Friday, March 22, 2013


By Gai Anderson

Huonville Town Hall
As part of Ten Days on the Island , 2013

sprag [spræg]

n. 1) a young man 2) a young cod 3) a wooden prop to support the roof of a mine.
 sprag unit auto part with several rotating sprags that lock to provide traction.
 adj. 1) quick and lively (Shakespeare) 2) of sprag mind: one’s thought process in constant cognitive motion creating a distracted and wavering personality.

I don’t know what I expected of SPRAG SESSION on Monday night at Huonville, but as these young energetic musicians from Cape Breton stepped onto stage and played those first electrifying notes I knew that I was in for something really special.

As if dropped in from another place in the midst of full musical flight, their toe tapping wild energy expanded instantly to fill the room with an intoxicating and multilayered mix of Celtic traditions with twists of funk and rock.

For these five smiling young men are no ordinary Celtic band, but one that layers upon the reels and jigs and Breton dances with their unique and inspired arrangements to create thoughtful original “toons”. Their music is infectious.

The ever-smiling sprite that is the toe-tapping frontman Colin Grant, has gathered a group of amazing musicians around him to create Sprag Session, bringing together a traditional trio in combination with a blues, funk rhythm section . Combining virtuosic mandolin, guitar, banjo, drums, wild thumping piano and the ever soaring fiddle of Grant himself, Sprag Session created a dynamic range of grooves, beats and melodies, which occasionally slowed for soulful moments of great beauty.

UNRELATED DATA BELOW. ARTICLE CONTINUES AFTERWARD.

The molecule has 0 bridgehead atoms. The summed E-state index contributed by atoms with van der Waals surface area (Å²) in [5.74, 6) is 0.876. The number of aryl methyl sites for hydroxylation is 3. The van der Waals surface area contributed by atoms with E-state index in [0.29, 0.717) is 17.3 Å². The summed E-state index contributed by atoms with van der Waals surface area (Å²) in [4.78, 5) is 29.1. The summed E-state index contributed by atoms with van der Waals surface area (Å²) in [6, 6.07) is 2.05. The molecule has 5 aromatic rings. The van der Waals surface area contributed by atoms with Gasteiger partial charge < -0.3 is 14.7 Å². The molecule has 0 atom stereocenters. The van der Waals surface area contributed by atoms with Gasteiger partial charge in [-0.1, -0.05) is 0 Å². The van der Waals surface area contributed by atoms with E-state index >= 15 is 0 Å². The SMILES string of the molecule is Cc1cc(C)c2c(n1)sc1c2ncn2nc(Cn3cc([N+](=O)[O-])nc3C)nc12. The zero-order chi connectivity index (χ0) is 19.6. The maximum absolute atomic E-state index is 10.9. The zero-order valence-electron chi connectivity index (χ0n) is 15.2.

Grant is also a great story teller whose impish enthusiasm to connect with the audience and comic chatter between the sweat-inducing tunes were delightful. His comic stories of the people from the community they live in had a great generosity about it and a great familiarity. In fact the photo of the lads on the Ten Days program, sitting in the park with the ducks, could be of a bunch of local boys taken in Huonville.

And that’s a bit how the whole night felt, like we had known these boys forever and they were  playing to their home crowd. Except we were definitely not all up and dancing as we much as they would have been at home when these boys were “driving the ceilidih bus”.
But it was a Monday night in Huonville.

No comments:

Post a Comment

What do you think?